8 Things Nicole Homer’s Pecking Order Taught Me About Motherhood
a creative review by Leila Green
In Nicole Homer’s first full-length poetry collection, Pecking Order, she examines motherhood and its impact on women’s bodies. Her poems circle miscarriages, births, and child-rearing, uniquely focusing on their dreary, physical aspects. They subvert the power typically associated with childbirth, exploring the visceral elements that often render it grotesque. In “Motherhood,” she laments:
Motherhood is like
made from my
by beaks sharpened.
In this way, Homer strays from often romanticized notions of motherhood, offering a more sobering, nuanced account of birthing and raising children. The strange violence depicted here is mirrored in another poem, “How I Became a Mother Contemplating Loss,” in which the act of giving birth is totally stripped of melodrama and instead painted with blood and other unsavory fluids:
My body offered me a new
dream: a woman as round as I, reaching into me; a room, dimly lit and
gray; voices talking to me; tears and sweat and shit and blood, my blood,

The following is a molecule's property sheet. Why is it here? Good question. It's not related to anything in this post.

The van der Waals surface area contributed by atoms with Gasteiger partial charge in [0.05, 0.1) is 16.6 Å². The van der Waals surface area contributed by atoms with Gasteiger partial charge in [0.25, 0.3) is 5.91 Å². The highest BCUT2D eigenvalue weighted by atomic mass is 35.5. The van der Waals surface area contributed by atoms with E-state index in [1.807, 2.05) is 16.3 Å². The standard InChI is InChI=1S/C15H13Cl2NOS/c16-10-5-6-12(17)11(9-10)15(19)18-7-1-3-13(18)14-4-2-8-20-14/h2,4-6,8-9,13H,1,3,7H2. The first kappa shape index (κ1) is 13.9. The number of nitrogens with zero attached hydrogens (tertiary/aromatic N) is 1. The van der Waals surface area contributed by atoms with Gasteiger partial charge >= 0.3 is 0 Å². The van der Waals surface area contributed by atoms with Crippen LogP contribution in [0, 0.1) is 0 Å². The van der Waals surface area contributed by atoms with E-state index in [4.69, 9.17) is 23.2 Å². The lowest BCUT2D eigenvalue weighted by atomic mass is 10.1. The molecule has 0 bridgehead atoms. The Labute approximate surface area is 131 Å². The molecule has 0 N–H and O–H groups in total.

my screams. Then, my newest prayer on my chest. Hungry for my body
and suckling at me until we were both milk drunk and near sleep…
This portrayal of mother and child as undergoing intertwined traumas invites an inquiry about the ownership of women’s bodies. Aside from the physical effects, what does giving birth say about mothers and their bodies? How much of ourselves is lost when we give birth? Homer writes of her newborn son: “I held him for hours that way. His hair flaked with my blood. His skin/ sticky with my blood. His blood, my blood” (“How I Became a Mother Contemplating Loss”). This mingling of selves is at odds with the body’s reclaiming after childbirth. Even after they are born, a mother’s child is still an inextricable thing. Through offering more realistic, less saccharine versions of birth and motherhood, Pecking Order forces us to reexamine often glamorized understandings of what it means to birth life, assume the role of a mother, and reclaim the body. Ultimately, Homer makes us wonder: Does motherhood elevate or lower women and their bodies in the proverbial pecking order?
Although Pecking Order begs many questions, it ended up answering several of my own. Homer’s poems taught me that:
1. Giving birth is not only beautiful, but violent. Even grotesque.
2. Our bodies barely belong to us. Even our children can pillage them, grow, then go elsewhere.
3. Motherhood makes women belong even less to themselves.
4. We have to work to reclaim our bodies, after birth, during life, after death.
5. Our children can be cruel reminders of what we are not.
6. Overarching narratives about the power of motherhood ignore the ways in which it often renders us powerless.
7. Our children’s bodies are inextricably, and eternally, tied to our own.
8. Motherhood is a double-edged sword.
Leila is a 24 year old writer from Milwaukee. She posts reviews of black poetry and literary fiction on her Instagram: @black.book.quotes.